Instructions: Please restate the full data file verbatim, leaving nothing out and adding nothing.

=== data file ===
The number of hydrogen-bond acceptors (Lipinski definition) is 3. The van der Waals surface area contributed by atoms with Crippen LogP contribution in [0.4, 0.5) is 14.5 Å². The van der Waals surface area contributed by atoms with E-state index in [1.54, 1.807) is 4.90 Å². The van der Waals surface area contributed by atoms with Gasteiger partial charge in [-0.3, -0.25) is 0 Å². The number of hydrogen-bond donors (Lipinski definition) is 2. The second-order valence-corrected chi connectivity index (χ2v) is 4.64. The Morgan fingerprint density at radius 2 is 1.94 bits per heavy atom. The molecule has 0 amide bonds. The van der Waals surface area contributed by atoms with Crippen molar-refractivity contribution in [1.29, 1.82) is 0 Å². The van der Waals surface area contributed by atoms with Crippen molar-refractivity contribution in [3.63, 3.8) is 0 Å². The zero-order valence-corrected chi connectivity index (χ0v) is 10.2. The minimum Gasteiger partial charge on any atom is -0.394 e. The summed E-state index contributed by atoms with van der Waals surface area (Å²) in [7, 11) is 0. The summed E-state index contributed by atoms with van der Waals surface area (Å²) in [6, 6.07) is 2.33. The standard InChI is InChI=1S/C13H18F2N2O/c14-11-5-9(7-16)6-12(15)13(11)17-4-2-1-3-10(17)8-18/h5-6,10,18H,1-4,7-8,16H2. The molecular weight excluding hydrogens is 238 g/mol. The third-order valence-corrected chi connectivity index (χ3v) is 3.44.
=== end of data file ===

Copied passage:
The number of hydrogen-bond acceptors (Lipinski definition) is 3. The van der Waals surface area contributed by atoms with Crippen LogP contribution in [0.4, 0.5) is 14.5 Å². The van der Waals surface area contributed by atoms with E-state index in [1.54, 1.807) is 4.90 Å². The van der Waals surface area contributed by atoms with Gasteiger partial charge in [-0.3, -0.25) is 0 Å². The number of hydrogen-bond donors (Lipinski definition) is 2. The second-order valence-corrected chi connectivity index (χ2v) is 4.64. The Morgan fingerprint density at radius 2 is 1.94 bits per heavy atom. The molecule has 0 amide bonds. The van der Waals surface area contributed by atoms with Crippen molar-refractivity contribution in [1.29, 1.82) is 0 Å². The van der Waals surface area contributed by atoms with Crippen molar-refractivity contribution in [3.63, 3.8) is 0 Å². The zero-order valence-corrected chi connectivity index (χ0v) is 10.2. The minimum Gasteiger partial charge on any atom is -0.394 e. The summed E-state index contributed by atoms with van der Waals surface area (Å²) in [7, 11) is 0. The summed E-state index contributed by atoms with van der Waals surface area (Å²) in [6, 6.07) is 2.33. The standard InChI is InChI=1S/C13H18F2N2O/c14-11-5-9(7-16)6-12(15)13(11)17-4-2-1-3-10(17)8-18/h5-6,10,18H,1-4,7-8,16H2. The molecular weight excluding hydrogens is 238 g/mol. The third-order valence-corrected chi connectivity index (χ3v) is 3.44.